Understandably, and not without potentially dire consequences, the reverberations of these proclamations have been felt around the world. On the heels of the WHO’s strongest statement from January 2023, the Canadian Centre on Substance Use and Addiction issued revised guidelines on what are considered safe levels of consumption of alcohol, advising, in sum, that consuming one to two drinks a week would likely not result in chronic diseases, liver injury, and accidents, but the safest choice is not to drink at all. 


Here in the US, the American Cancer Society has also weighed in, with extensive information on its website under the link “alcohol use and cancer.” It outlines that alcohol use has been linked to cancers of the mouth, throat, voice box, esophagus, liver, colon, rectum, and breasts. ACS warns, “Alcohol use is one of the most important preventable risk factors for cancer, along with tobacco use and excess body weight. Alcohol use accounts for about 6% of all cancers and 4% of all cancer deaths in the United States.” According to the American Cancer Society Guideline for Diet and Physical Activity for Cancer Prevention, it is best not to drink alcohol. “People who choose to drink alcohol should limit their intake to no more than two drinks per day for men and one drink a day for women. The recommended limit is lower for women because of their smaller body size and because their bodies tend to break down alcohol more slowly.” (To learn more

This is mirrored by the USDA. The Departments of Agriculture and Health and Human Services issue Dietary Guidelines for Americans. Those issued for 2020-2025 state that “adults of legal drinking age can choose not to drink or to drink in moderation by limiting intake to two drinks or less in a day for men and one drink or less in a day for women when alcohol is consumed. Drinking less is better for health than drinking more.” The official guidelines list conditions of people who should not drink and clearly state, “People who do not drink should not start drinking for any reason.” What constitutes a “drink” according to these guidelines? For wine, it’s five ounces of table wine; three to four ounces of fortified wine; or two to three ounces of a cordial, liqueur, or aperitif.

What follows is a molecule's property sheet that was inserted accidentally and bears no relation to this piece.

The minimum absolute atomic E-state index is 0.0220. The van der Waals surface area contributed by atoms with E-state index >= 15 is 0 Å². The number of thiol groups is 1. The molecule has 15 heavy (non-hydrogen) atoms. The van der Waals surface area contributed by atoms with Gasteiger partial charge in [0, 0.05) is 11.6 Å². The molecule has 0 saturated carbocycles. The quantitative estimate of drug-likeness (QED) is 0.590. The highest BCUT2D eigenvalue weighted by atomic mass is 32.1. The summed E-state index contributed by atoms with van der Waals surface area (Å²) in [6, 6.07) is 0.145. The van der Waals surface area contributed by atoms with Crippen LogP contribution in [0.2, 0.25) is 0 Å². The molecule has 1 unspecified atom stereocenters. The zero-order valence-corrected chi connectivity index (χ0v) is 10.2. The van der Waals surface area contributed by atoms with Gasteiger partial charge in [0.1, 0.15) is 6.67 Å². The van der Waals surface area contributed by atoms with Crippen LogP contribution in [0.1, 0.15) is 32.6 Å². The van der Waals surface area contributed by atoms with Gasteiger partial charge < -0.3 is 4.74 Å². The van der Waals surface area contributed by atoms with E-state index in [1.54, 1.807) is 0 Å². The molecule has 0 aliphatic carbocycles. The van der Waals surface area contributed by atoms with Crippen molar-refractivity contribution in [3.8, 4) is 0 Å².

Uh oh.

The American Institute for Cancer Research posted a report on its website in February 2022 that concluded that most Americans were unaware of alcohol as a cause of cancer. It conducted a study of cancer risk awareness and found that when people were aware of the risk, they supported adding health warning labels to alcohol packaging. 

The AICR’s position on whether there is any safe level of alcohol consumption where the risk of cancer is concerned is quite clear: “For cancer prevention, it’s best not to drink alcohol.” 

But “alcohol” is a broad descriptor, including wine of course, but also beer, cider, mead, and spirits. What’s the common denominator that determines the risk of cancer? It’s ethanol. Ethanol is a by-product of fermentation, released when yeast eats sugar. Carbon dioxide is also created in this process. Wine typically contains 7-15% ethanol because of sugar levels in grapes. Humans have enzymes that can digest ethyl alcohol. We cannot digest isopropyl alcohol or denatured alcohol, which can be immediately toxic if consumed. 

The ACS does say, “Exactly how alcohol affects cancer risk isn’t completely understood,” and also, “Overall, the amount of alcohol someone drinks over time, not the type of alcoholic beverage, seems to be the most important factor in raising cancer risk. Most evidence suggests that it is the ethanol that increases the risk, not other things in the drink.” The standard portion sizes of drinks defined in the dietary guidelines all contain about a half ounce of ethanol. 

What about the studies that showed wine was good for you?

There’s more to wine than its ethanol content!

Resveratrol to the rescue

Wine contains resveratrol. In a March 2020 abstract published in the National Institute of Health National Library of Medicine titled, Health Benefits and Molecular Mechanisms of Resveratrol: A Narrative Review, the authors summarized: “Resveratrol is a bioactive compound in many foods. Since its anticancer activity was reported in 1997, its health benefits have been intensively investigated. Resveratrol has antioxidant, anti-inflammatory, immunomodulatory, glucose and lipid regulatory, neuroprotective, and cardiovascular protective effects, and therefore, can protect against diverse chronic diseases, such as cardiovascular diseases, cancer, liver diseases, obesity, diabetes, Alzheimer’s disease, and Parkinson’s disease. … Resveratrol, therefore, has been regarded as a potent candidate for the development of nutraceuticals and pharmaceuticals to prevent and treat certain chronic diseases.”

Resveratrol itself is a stilbenoid, a type of phenol. Grape skins and other plants contain polyphenols (poly = many). Resveratrol-rich polyphenols are especially high in red wine, which spends more time with skin contact during the fermentation process. That’s why red wine is cited as the type with the greatest health benefit. 

Antioxidants and anti-inflammatory

In sum, the antioxidants present in the polyphenols in red wine may increase levels of high-density lipoprotein cholesterol, which can protect against cholesterol build-up. This can help prevent coronary artery disease, which leads to heart attacks. This has been the basis of the claim that red wine has health benefits.